David Cameron cannot be forgiven for Brexit referendum, says Swinson
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Sept. 15, 2019
The Lib Dem leader said successive Tory prime ministers had been guilty of putting their party before the country.
David Cameron “cannot be forgiven” for his decision to call a referendum on Europe, according to the Liberal Democrats leader.
The former Tory prime minister has said he is “truly sorry” for the divisions caused by the Brexit vote result, but Jo Swinson told Lib Dem members at the party conference in Bournemouth that she would not be offering forgiveness.
“No, I don’t forgive David Cameron for calling the referendum,” said the Lib Dem leader.
“I think so much of the problems we are facing right now stem from David Cameron’s shocking misjudgment in putting the interests of the Conservative Party ahead of the national interest.
“It is a pattern we have seen since by Conservative prime ministers. All of this is about how the Conservative Party could be held together on the issue of Europe when it is the future of our country that is at stake.”
The East Dunbartonshire MP received a huge boost from her party after members backed her plan to cancel Brexit if the party wins a majority at the next election.
On Sunday, members voted overwhelmingly in favour of writing the revocation of Article 50 into the party’s next election manifesto.
The day did not go entirely to plan elsewhere, with Ms Swinson heckled by an elected member of her party.
She was shouted down as she explained why she had accepted ex-Tory minister Phillip Lee into the party.
The Bracknell MP has previously refused to back same-sex marriage and moved to block those with HIV from migrating to the UK.
Catherine Finnecy, a Chelmsford councillor, berated Ms Swinson during her answer and told the PA news agency afterwards: “She stood up there defending a Ukip policy and claimed it was liberal.
“Jo and Alistair (Carmichael, chief whip) have been defending it to everyone but it is highly offensive.”
Day two of the conference featured an emotional goodbye to Sir Vince Cable, the party’s former leader who has announced he will stand down as an MP at the next election.
In what looked like his final speech as a party MP, the 76-year-old drew a standing ovation as he called for the party to be a “broad church”, in response to Labour and the Tories who, he argued, are drifting away from the centre ground.
Sir Vince predicted more MPs would defect from major parties to join the Lib Dems, and accused Labour leader Jeremy Corbyn of treating Brexit “cynically”.
Sam Gyimah, a former Tory minister, became the sixth MP to switch allegiance to the party this year and some polling companies predict the Lib Dems could take as much as a fifth of the vote at the next election – up from just 7% in 2017.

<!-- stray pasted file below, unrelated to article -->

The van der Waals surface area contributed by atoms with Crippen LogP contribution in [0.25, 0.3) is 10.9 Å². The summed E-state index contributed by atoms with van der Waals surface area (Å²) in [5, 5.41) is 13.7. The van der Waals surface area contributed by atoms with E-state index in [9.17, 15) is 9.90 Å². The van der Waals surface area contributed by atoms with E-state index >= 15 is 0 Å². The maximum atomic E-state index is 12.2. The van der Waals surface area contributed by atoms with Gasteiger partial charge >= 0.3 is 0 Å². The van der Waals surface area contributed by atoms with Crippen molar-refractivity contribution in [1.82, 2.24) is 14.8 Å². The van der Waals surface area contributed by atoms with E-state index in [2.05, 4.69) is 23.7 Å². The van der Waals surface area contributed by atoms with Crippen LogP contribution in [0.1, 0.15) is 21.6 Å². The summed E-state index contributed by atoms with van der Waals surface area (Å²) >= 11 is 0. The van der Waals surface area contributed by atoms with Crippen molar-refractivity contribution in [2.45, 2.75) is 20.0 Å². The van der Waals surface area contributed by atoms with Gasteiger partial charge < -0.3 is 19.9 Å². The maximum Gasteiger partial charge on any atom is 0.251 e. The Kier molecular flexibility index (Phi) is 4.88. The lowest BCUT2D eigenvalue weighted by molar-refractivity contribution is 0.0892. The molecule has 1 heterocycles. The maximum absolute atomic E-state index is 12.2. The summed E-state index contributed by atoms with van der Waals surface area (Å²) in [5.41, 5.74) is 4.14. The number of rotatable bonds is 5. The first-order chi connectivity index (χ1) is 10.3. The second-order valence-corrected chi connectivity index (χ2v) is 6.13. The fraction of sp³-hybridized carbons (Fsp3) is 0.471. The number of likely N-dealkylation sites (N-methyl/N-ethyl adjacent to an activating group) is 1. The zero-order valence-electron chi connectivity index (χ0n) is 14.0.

The Twickenham MP and former cabinet minister told delegates: “Within the next few weeks and months I hope and expect that the trickle from both sides will become a flood. Something big is happening here.”
There was support from leading members of the party to revoke Article 50 if Ms Swinson is elected to Number 10.
Brexit spokesman Tom Brake told the conference: “We will put an end there and then to the Brexit nightmare that is dragging the country down and tearing us apart.”
He said most voters now know “in no uncertain terms” that a vote for the Lib Dems is to “unequivocally” stop Brexit.
Chuka Umunna told the conference the newly approved policy would reinforce the party’s “unequivocal” message on Brexit.
But James Cleverly, chairman of the Conservative Party, predicted the Lib Dem stance would lead to “more delay, division and uncertainty”.
“Despite calling herself a democrat, Jo Swinson’s mask has slipped and we now know that she wants to overrule one of the largest democratic votes in British history, cancelling Brexit,” the Braintree MP said.
Lib Dem members also voted in support of moves to invest £1 billion in further education colleges.
Additionally, they approved using money saved from abandoning Brexit to raise spending on mental health staffing and a commitment to ensure that 100% of children and young people with diagnosed conditions get NHS treatment by 2025.
The NHS motion also committed to delivering flexible working to NHS staff and addressing contractual issues that deny many junior doctors access to shared parental leave.
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